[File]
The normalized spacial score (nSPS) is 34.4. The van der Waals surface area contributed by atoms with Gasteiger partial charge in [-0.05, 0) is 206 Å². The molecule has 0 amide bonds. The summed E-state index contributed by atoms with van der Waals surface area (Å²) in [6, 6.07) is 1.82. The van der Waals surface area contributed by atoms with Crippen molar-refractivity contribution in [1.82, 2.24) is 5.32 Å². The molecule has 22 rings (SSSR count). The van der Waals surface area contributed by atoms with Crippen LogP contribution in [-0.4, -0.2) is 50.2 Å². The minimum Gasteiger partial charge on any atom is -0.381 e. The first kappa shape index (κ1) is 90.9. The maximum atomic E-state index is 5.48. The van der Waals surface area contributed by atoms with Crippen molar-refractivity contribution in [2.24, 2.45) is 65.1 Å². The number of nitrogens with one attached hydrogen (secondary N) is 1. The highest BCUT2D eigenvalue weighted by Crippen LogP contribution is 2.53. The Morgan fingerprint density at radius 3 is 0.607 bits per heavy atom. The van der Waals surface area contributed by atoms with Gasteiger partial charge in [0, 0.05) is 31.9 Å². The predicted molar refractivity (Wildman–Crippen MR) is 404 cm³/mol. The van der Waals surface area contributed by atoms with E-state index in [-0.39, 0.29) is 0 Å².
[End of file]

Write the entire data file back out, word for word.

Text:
The normalized spacial score (nSPS) is 34.4. The van der Waals surface area contributed by atoms with Gasteiger partial charge in [-0.05, 0) is 206 Å². The molecule has 0 amide bonds. The summed E-state index contributed by atoms with van der Waals surface area (Å²) in [6, 6.07) is 1.82. The van der Waals surface area contributed by atoms with Crippen molar-refractivity contribution in [1.82, 2.24) is 5.32 Å². The molecule has 22 rings (SSSR count). The van der Waals surface area contributed by atoms with Crippen LogP contribution in [-0.4, -0.2) is 50.2 Å². The minimum Gasteiger partial charge on any atom is -0.381 e. The first kappa shape index (κ1) is 90.9. The maximum atomic E-state index is 5.48. The van der Waals surface area contributed by atoms with Crippen molar-refractivity contribution in [2.24, 2.45) is 65.1 Å². The number of nitrogens with one attached hydrogen (secondary N) is 1. The highest BCUT2D eigenvalue weighted by Crippen LogP contribution is 2.53. The Morgan fingerprint density at radius 3 is 0.607 bits per heavy atom. The van der Waals surface area contributed by atoms with Gasteiger partial charge in [0, 0.05) is 31.9 Å². The predicted molar refractivity (Wildman–Crippen MR) is 404 cm³/mol. The van der Waals surface area contributed by atoms with E-state index in [-0.39, 0.29) is 0 Å².